As he did not have a will, then the estate would pass to the nearest surviving relative under the rules of intestacy.
Unfortunately there's no obligation on the beneficiary of an estate to provide a gravestone for the deceased.
Contributing towards his wealth is not a ground for making a claim under the relevant act - the Inheritance (Provision for Family and Dependants) Act 1975.
Under the Inheritance Act, there are certain categories of people who can make a claim against an estate. These are: spouses, ex spouses (who have not remarried), cohabitees, children, people treated as children and dependants. A spouse will receive an award if the Court decides that they have not received “reasonable provision” from the estate; the other categories will receive an award if they have not received “reasonable maintenance”. In making this decision, the Court will consider a number of key factors set out by the Inheritance Act.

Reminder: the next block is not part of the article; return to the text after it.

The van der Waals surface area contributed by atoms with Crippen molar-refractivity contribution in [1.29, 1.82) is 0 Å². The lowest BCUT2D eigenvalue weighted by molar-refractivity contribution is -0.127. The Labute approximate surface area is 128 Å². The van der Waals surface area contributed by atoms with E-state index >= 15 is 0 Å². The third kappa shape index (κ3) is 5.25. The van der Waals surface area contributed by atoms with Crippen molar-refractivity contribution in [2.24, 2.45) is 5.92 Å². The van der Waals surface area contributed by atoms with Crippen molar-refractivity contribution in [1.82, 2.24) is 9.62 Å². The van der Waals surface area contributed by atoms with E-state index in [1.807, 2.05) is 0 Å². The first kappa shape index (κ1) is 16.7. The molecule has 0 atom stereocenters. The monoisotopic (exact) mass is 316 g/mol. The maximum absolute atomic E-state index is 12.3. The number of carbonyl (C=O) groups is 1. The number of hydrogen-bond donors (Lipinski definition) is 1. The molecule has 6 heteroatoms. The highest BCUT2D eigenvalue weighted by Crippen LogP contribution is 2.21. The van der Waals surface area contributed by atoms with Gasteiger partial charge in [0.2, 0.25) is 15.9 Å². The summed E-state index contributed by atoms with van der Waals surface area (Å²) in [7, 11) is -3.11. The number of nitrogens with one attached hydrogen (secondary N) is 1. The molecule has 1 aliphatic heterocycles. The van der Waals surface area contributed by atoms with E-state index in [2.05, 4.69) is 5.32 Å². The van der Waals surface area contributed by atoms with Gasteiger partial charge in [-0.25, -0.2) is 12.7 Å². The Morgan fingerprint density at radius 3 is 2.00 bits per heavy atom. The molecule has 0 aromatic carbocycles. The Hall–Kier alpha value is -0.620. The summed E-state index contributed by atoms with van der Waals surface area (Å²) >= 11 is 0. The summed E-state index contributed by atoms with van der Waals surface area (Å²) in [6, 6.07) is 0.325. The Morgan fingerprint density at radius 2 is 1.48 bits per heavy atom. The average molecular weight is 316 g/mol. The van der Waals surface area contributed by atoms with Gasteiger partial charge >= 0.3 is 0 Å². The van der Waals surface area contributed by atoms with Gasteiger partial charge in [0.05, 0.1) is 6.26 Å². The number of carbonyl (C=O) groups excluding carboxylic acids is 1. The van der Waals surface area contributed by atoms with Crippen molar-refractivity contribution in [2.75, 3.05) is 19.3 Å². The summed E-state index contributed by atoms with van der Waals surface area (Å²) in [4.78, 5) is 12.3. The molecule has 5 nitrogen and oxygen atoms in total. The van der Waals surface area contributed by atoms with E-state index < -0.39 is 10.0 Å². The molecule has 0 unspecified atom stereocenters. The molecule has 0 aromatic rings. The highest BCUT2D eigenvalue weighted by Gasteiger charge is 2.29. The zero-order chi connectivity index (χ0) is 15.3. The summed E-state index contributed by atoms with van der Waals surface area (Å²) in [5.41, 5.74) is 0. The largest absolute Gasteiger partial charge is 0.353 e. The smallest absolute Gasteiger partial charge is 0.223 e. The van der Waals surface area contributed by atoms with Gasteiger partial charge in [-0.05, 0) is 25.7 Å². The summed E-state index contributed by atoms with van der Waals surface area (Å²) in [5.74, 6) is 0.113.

In your case, you aren't going to fall under any of the categories of people who can claim.
The other hurdle would be the fact that he did not provide maintenance for you in the years preceding his untimely passing.
So I'm afraid that it does not look like there are any grounds for you to claim on his estate for financial provision.
I'm sorry that this is the case.
Can I clarify anything further for you today?